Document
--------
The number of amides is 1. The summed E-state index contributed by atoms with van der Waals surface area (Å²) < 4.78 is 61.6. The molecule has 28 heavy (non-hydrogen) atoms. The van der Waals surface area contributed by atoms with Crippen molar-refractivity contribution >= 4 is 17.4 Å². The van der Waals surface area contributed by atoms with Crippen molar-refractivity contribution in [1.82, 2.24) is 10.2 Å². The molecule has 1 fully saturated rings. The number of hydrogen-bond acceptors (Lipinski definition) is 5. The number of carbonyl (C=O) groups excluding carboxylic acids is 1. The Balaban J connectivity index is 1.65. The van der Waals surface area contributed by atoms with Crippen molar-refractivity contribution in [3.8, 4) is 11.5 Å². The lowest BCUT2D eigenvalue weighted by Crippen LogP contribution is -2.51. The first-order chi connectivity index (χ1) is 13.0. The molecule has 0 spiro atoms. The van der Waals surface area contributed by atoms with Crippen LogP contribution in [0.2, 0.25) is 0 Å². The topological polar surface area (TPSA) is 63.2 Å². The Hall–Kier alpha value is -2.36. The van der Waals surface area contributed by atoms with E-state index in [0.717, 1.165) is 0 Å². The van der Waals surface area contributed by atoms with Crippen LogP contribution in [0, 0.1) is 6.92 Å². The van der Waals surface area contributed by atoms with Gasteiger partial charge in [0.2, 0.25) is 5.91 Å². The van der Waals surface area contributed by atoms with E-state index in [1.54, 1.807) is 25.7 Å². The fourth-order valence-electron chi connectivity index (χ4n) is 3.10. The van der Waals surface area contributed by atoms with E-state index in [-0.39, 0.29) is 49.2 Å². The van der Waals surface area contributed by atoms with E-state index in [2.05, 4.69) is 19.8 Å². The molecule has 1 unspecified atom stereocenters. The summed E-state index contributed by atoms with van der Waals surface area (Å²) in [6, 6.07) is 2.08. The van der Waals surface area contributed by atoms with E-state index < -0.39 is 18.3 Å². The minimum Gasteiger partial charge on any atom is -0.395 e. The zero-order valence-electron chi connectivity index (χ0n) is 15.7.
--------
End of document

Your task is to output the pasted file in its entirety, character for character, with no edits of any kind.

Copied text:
The number of amides is 1. The summed E-state index contributed by atoms with van der Waals surface area (Å²) < 4.78 is 61.6. The molecule has 28 heavy (non-hydrogen) atoms. The van der Waals surface area contributed by atoms with Crippen molar-refractivity contribution >= 4 is 17.4 Å². The van der Waals surface area contributed by atoms with Crippen molar-refractivity contribution in [1.82, 2.24) is 10.2 Å². The molecule has 1 fully saturated rings. The number of hydrogen-bond acceptors (Lipinski definition) is 5. The number of carbonyl (C=O) groups excluding carboxylic acids is 1. The Balaban J connectivity index is 1.65. The van der Waals surface area contributed by atoms with Crippen molar-refractivity contribution in [3.8, 4) is 11.5 Å². The lowest BCUT2D eigenvalue weighted by Crippen LogP contribution is -2.51. The first-order chi connectivity index (χ1) is 13.0. The molecule has 0 spiro atoms. The van der Waals surface area contributed by atoms with Crippen LogP contribution in [0.2, 0.25) is 0 Å². The topological polar surface area (TPSA) is 63.2 Å². The Hall–Kier alpha value is -2.36. The van der Waals surface area contributed by atoms with E-state index in [0.717, 1.165) is 0 Å². The van der Waals surface area contributed by atoms with Crippen LogP contribution in [0, 0.1) is 6.92 Å². The van der Waals surface area contributed by atoms with Gasteiger partial charge in [0.2, 0.25) is 5.91 Å². The van der Waals surface area contributed by atoms with E-state index in [1.54, 1.807) is 25.7 Å². The fourth-order valence-electron chi connectivity index (χ4n) is 3.10. The van der Waals surface area contributed by atoms with E-state index in [-0.39, 0.29) is 49.2 Å². The van der Waals surface area contributed by atoms with E-state index in [2.05, 4.69) is 19.8 Å². The molecule has 1 unspecified atom stereocenters. The summed E-state index contributed by atoms with van der Waals surface area (Å²) in [6, 6.07) is 2.08. The van der Waals surface area contributed by atoms with E-state index < -0.39 is 18.3 Å². The minimum Gasteiger partial charge on any atom is -0.395 e. The zero-order valence-electron chi connectivity index (χ0n) is 15.7.